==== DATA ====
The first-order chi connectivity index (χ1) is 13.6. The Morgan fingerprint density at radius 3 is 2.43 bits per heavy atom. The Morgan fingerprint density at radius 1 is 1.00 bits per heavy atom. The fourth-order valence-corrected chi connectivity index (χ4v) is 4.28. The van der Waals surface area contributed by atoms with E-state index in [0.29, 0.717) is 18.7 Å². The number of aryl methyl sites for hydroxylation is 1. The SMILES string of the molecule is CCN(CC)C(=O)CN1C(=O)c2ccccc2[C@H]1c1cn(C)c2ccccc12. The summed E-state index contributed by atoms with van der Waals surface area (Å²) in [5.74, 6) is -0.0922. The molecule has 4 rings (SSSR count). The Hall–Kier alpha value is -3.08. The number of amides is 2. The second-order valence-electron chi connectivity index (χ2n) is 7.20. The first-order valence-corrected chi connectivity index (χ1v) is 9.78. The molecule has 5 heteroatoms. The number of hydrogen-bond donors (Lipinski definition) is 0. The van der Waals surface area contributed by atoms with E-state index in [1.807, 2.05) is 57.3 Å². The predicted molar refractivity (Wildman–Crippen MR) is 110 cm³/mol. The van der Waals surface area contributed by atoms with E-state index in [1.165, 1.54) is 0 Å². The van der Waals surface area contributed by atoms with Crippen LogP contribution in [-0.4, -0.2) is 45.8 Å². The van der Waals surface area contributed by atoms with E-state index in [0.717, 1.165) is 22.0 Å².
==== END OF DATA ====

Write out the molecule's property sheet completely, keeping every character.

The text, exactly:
The first-order chi connectivity index (χ1) is 13.6. The Morgan fingerprint density at radius 3 is 2.43 bits per heavy atom. The Morgan fingerprint density at radius 1 is 1.00 bits per heavy atom. The fourth-order valence-corrected chi connectivity index (χ4v) is 4.28. The van der Waals surface area contributed by atoms with E-state index in [0.29, 0.717) is 18.7 Å². The number of aryl methyl sites for hydroxylation is 1. The SMILES string of the molecule is CCN(CC)C(=O)CN1C(=O)c2ccccc2[C@H]1c1cn(C)c2ccccc12. The summed E-state index contributed by atoms with van der Waals surface area (Å²) in [5.74, 6) is -0.0922. The molecule has 4 rings (SSSR count). The Hall–Kier alpha value is -3.08. The number of amides is 2. The second-order valence-electron chi connectivity index (χ2n) is 7.20. The first-order valence-corrected chi connectivity index (χ1v) is 9.78. The molecule has 5 heteroatoms. The number of hydrogen-bond donors (Lipinski definition) is 0. The van der Waals surface area contributed by atoms with E-state index in [1.807, 2.05) is 57.3 Å². The predicted molar refractivity (Wildman–Crippen MR) is 110 cm³/mol. The van der Waals surface area contributed by atoms with E-state index in [1.165, 1.54) is 0 Å². The van der Waals surface area contributed by atoms with Crippen LogP contribution in [-0.4, -0.2) is 45.8 Å². The van der Waals surface area contributed by atoms with E-state index in [0.717, 1.165) is 22.0 Å².